1. ## Solving Exponential Equations

$\displaystyle \frac{2^x + 2^(-x)}{2}=3$
I honestly have no clue how to do this because I was absent when we went over it. Please help!

2. Hello,
Originally Posted by LoveBeachForever
$\displaystyle \frac{2^x + 2^(-x)}{2}=3$
I honestly have no clue how to do this because I was absent when we went over it. Please help!
Let $\displaystyle y=2^x$

and remember that $\displaystyle a^{-b}=\frac{1}{a^b}$
hence $\displaystyle 2^{-x}=\frac{1}{2^x}$

3. Hello, LoveBeachForever!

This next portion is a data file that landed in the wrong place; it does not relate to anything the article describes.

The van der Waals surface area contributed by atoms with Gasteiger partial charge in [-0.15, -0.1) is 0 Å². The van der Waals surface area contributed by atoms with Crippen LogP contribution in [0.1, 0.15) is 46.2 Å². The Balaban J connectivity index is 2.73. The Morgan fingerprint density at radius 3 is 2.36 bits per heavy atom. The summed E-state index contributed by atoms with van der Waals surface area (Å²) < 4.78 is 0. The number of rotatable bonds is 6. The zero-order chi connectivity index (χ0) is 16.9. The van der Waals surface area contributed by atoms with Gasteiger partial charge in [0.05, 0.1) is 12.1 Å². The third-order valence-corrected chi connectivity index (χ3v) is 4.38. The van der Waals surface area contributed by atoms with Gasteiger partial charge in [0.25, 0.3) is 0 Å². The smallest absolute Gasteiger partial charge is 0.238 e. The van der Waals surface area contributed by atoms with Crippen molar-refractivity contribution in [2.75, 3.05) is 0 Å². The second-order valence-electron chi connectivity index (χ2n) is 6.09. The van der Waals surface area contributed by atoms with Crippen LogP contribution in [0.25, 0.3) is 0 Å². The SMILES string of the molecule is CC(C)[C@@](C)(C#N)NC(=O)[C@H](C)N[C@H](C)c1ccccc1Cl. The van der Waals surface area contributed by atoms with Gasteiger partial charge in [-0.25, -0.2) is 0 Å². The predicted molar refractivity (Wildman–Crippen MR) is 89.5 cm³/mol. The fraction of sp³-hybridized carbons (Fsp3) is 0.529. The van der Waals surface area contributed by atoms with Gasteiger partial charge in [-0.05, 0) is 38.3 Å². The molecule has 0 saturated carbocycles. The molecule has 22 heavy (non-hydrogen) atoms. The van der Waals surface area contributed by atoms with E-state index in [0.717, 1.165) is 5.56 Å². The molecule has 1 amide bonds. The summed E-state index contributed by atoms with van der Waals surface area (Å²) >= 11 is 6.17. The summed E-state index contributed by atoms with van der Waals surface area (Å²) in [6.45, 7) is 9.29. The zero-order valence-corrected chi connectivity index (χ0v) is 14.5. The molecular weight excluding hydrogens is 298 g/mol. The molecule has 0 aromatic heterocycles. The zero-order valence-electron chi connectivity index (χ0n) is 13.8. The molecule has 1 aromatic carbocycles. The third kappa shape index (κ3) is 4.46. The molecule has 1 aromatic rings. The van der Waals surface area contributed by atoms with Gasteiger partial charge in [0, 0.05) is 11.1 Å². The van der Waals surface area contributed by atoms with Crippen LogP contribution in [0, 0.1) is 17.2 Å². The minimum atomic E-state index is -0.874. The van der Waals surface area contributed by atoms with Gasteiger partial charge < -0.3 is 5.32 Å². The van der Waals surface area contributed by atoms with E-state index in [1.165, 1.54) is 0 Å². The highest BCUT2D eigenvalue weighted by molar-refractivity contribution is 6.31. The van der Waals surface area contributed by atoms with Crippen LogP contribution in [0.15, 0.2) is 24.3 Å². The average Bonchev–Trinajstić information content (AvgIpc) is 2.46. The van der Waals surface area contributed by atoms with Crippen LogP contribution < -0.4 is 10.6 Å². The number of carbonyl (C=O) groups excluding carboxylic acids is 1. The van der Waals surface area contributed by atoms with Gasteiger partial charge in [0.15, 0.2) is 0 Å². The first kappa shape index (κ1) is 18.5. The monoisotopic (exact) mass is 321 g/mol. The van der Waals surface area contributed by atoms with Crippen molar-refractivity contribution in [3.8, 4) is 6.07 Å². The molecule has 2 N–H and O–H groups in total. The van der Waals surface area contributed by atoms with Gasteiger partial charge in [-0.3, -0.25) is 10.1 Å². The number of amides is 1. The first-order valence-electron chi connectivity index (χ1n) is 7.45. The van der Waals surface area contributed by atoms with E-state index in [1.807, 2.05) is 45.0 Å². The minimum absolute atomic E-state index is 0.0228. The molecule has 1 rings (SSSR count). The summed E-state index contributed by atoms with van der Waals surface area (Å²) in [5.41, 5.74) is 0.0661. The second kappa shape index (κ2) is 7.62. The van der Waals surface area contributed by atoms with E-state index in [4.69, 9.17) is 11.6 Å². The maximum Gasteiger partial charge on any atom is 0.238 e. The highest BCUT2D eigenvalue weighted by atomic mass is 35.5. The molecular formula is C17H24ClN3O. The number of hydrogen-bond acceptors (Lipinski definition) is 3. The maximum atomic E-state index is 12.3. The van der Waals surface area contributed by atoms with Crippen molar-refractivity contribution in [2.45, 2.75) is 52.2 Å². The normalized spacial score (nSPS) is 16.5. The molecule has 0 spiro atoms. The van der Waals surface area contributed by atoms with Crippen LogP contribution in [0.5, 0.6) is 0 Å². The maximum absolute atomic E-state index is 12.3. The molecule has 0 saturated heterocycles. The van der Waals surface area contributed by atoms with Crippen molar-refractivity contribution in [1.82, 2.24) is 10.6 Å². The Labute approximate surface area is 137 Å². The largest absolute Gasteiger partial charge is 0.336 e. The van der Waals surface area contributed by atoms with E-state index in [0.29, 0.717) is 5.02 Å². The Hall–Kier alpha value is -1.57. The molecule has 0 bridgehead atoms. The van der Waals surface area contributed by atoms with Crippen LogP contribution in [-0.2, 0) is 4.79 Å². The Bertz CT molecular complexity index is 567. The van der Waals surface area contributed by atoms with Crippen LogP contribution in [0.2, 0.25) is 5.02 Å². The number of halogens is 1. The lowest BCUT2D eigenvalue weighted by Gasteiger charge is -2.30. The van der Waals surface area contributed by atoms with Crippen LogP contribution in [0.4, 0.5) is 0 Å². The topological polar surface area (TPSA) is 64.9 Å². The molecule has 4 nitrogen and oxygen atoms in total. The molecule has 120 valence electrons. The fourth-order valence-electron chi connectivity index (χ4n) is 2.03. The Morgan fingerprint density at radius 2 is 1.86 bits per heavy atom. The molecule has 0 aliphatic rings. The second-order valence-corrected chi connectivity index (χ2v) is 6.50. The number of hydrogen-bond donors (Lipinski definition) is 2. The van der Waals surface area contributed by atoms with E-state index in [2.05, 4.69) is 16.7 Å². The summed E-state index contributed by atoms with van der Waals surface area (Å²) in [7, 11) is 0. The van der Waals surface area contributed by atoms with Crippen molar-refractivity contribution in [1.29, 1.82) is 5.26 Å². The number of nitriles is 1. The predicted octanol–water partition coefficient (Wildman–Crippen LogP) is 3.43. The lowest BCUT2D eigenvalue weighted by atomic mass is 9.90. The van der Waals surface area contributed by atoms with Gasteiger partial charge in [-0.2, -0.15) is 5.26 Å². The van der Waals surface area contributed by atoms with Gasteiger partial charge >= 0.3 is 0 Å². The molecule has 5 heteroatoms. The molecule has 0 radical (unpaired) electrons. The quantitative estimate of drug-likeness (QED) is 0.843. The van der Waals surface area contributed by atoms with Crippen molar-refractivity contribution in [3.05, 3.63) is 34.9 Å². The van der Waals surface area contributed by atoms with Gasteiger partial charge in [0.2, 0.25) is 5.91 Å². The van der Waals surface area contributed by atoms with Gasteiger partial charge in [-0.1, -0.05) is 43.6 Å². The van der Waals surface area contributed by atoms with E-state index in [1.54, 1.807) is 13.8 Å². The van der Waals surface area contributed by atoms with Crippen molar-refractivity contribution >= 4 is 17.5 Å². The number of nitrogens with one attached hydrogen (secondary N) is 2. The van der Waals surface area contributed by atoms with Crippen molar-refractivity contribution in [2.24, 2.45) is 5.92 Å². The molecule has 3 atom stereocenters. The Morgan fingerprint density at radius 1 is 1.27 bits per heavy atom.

Solve: .$\displaystyle \frac{2^x + 2^{-x}}{2}\:=\:3$

Multiply by 2: .$\displaystyle 2^x + 2^{-x} \;=\;6$

Multiply by $\displaystyle 2^x\!:\;\;2^{2x} + 1 \;=\;6\!\cdot\!2^x \quad\Rightarrow\quad 2^{2x} - 6\!\cdot\!2^x + 1 \:=\:0$

So we have: .$\displaystyle (2^x)^2 - 6(2^x) + 1 \;=\;0$

Let $\displaystyle u \,=\,2^x$ and we have: .$\displaystyle u^2 - 6u + 1 \:=\:0$

The Quadratic Formula gives us: .$\displaystyle u \;=\;3 \pm2\sqrt{2}$

Back-substitute: .$\displaystyle 2^x \;=\;3\pm2\sqrt{2}$

Take logs: .$\displaystyle \ln(2^x) \;=\;\ln(3 \pm2\sqrt{2}) \quad\Rightarrow\quad x\ln(2) \;=\;\ln(3 \pm2\sqrt{2})$

Therefore: .$\displaystyle x \;=\;\frac{\ln(3 \pm2\sqrt{2})}{\ln(2)} \;\approx\; \pm 2.543106606$

4. ## Thanks!!

I thank both of you so much, I understand this now!